For the families of teachers killed by covid-19, all that’s left behind is longing. "It is too painful, because everything has the smell of the person. It is not only his physical body that has left, it is a part of his story", says Erismar Nunes de Oliveira emotionally. She is a teacher for the state of Amazonas’ public school system.
Her brother and fellow teacher, Erivonaldo de Oliveira, died at the height of the shortage of oxygen tanks that befell the state in January. The federal government was informed of the looming collapse, and that oxygen supply in Amazonas would end, yet nothing was done. Erivonaldo left behind his family and a professional legacy of 25 years at the Escola Estadual Petrônio Portela school.
Despite pressure from teachers and students' parents, public and private schools reopened in person classes across the country in 2021. The guidelines for going back to school required the adoption of safety measures, such as the wearing of masks, social distancing, and the availability of masks and rubbing alcohol on the premises. However, the lack of infrastructure inside schools, prevented healthcare protocols from being complied with.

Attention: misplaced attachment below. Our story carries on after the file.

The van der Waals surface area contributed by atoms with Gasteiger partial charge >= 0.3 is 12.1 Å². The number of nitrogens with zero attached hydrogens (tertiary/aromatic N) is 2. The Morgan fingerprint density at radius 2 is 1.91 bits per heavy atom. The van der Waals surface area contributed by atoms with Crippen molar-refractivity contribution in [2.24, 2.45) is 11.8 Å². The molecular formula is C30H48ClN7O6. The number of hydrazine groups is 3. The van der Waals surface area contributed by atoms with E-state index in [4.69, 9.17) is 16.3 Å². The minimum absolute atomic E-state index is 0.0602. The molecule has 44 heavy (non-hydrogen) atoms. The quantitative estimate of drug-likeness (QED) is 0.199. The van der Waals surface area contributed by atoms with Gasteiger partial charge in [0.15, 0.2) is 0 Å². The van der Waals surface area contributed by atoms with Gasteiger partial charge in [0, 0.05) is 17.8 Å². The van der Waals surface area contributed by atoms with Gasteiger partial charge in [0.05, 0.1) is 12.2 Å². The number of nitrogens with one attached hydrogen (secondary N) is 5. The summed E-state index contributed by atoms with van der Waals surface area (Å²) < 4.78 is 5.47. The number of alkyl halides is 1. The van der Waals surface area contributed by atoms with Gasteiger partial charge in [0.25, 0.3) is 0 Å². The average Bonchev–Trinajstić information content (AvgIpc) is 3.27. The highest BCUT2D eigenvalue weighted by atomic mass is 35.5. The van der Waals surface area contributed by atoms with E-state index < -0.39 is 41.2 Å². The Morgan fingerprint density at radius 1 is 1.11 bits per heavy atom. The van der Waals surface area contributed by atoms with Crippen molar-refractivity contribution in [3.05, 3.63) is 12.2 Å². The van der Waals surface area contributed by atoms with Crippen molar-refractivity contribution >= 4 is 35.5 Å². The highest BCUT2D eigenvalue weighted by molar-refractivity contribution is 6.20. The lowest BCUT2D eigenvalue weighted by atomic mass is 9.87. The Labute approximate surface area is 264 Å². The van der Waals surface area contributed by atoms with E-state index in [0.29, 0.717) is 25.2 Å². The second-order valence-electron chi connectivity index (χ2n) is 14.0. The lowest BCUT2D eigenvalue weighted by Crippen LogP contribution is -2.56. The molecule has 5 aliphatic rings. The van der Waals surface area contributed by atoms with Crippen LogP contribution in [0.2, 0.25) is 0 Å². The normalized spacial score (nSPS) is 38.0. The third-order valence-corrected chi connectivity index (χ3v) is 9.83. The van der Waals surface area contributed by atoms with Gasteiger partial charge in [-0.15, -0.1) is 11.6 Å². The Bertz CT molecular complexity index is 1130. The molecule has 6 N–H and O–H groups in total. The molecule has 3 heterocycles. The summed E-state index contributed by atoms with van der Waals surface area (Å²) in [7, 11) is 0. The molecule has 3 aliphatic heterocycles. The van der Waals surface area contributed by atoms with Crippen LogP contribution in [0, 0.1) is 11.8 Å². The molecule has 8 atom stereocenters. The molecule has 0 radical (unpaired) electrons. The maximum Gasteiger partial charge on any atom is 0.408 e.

The latest survey by the Education Workers Union of Amazonas, reveals a total of 64 teacher deaths due to the coronavirus as of mid-February.
"The feeling I have is that we are just a tool. In fact, for the system, we the workforce, can replaced at any time. Our lives cannot be replaced in this way for our families: my brother died", laments the teacher.
On Friday, March 19th, the Federal government’s Official Gazette published Jair Bolsonaro’s full veto to a project that provided for the transfer of government resources, to ensure that states could provide internet access inside the homes of teachers and students.
"If we were so important for the state educational network and for the country, we would be put in an immediate queue for the vaccine. This government that we have in power, is not concerned with the vaccine, is not concerned with people, with the Brazilian population, and much less with teachers", warned Erismar Nunes.
Brasil de Fato contacted the State Education Secretariat for the states of Amazonas and São Paulo, but did not get a response until the publishing of this report.
Edited by: Camila Maciel